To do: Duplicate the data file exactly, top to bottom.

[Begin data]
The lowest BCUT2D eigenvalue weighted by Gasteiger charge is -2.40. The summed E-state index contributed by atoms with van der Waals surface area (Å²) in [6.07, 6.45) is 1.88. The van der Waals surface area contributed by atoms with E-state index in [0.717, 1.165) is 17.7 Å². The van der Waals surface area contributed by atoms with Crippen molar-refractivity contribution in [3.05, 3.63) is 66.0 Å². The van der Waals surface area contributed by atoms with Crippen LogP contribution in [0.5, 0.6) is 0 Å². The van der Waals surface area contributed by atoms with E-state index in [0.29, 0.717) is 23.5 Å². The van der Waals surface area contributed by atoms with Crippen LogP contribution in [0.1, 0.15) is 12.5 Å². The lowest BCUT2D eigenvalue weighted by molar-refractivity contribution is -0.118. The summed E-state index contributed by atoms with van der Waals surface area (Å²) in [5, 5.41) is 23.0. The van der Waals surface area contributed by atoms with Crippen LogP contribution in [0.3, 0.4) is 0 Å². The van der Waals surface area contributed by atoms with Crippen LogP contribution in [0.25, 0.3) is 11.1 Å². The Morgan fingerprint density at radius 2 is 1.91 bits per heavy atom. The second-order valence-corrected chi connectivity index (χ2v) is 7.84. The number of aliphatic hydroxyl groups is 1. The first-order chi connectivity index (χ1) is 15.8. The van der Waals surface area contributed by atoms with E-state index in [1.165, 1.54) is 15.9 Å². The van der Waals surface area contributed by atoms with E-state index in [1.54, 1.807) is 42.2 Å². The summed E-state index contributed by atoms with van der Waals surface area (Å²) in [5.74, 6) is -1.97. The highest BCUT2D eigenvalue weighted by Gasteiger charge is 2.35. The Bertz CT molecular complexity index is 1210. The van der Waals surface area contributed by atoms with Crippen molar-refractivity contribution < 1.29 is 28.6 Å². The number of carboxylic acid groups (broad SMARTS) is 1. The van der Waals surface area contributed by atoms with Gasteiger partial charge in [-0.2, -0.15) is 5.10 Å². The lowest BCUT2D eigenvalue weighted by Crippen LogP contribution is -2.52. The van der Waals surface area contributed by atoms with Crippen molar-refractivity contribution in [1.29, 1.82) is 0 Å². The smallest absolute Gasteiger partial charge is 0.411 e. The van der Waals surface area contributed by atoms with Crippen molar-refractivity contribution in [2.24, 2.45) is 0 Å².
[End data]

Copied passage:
The lowest BCUT2D eigenvalue weighted by Gasteiger charge is -2.40. The summed E-state index contributed by atoms with van der Waals surface area (Å²) in [6.07, 6.45) is 1.88. The van der Waals surface area contributed by atoms with E-state index in [0.717, 1.165) is 17.7 Å². The van der Waals surface area contributed by atoms with Crippen molar-refractivity contribution in [3.05, 3.63) is 66.0 Å². The van der Waals surface area contributed by atoms with Crippen LogP contribution in [0.5, 0.6) is 0 Å². The van der Waals surface area contributed by atoms with E-state index in [0.29, 0.717) is 23.5 Å². The van der Waals surface area contributed by atoms with Crippen LogP contribution in [0.1, 0.15) is 12.5 Å². The lowest BCUT2D eigenvalue weighted by molar-refractivity contribution is -0.118. The summed E-state index contributed by atoms with van der Waals surface area (Å²) in [5, 5.41) is 23.0. The van der Waals surface area contributed by atoms with Crippen LogP contribution in [0.3, 0.4) is 0 Å². The van der Waals surface area contributed by atoms with Crippen LogP contribution in [0.25, 0.3) is 11.1 Å². The Morgan fingerprint density at radius 2 is 1.91 bits per heavy atom. The second-order valence-corrected chi connectivity index (χ2v) is 7.84. The number of aliphatic hydroxyl groups is 1. The first-order chi connectivity index (χ1) is 15.8. The van der Waals surface area contributed by atoms with E-state index in [1.165, 1.54) is 15.9 Å². The van der Waals surface area contributed by atoms with E-state index in [1.54, 1.807) is 42.2 Å². The summed E-state index contributed by atoms with van der Waals surface area (Å²) in [5.74, 6) is -1.97. The highest BCUT2D eigenvalue weighted by Gasteiger charge is 2.35. The Bertz CT molecular complexity index is 1210. The van der Waals surface area contributed by atoms with Crippen molar-refractivity contribution < 1.29 is 28.6 Å². The number of carboxylic acid groups (broad SMARTS) is 1. The van der Waals surface area contributed by atoms with Gasteiger partial charge in [-0.2, -0.15) is 5.10 Å². The lowest BCUT2D eigenvalue weighted by Crippen LogP contribution is -2.52. The van der Waals surface area contributed by atoms with Crippen molar-refractivity contribution in [1.29, 1.82) is 0 Å². The smallest absolute Gasteiger partial charge is 0.411 e. The van der Waals surface area contributed by atoms with Crippen molar-refractivity contribution in [2.24, 2.45) is 0 Å².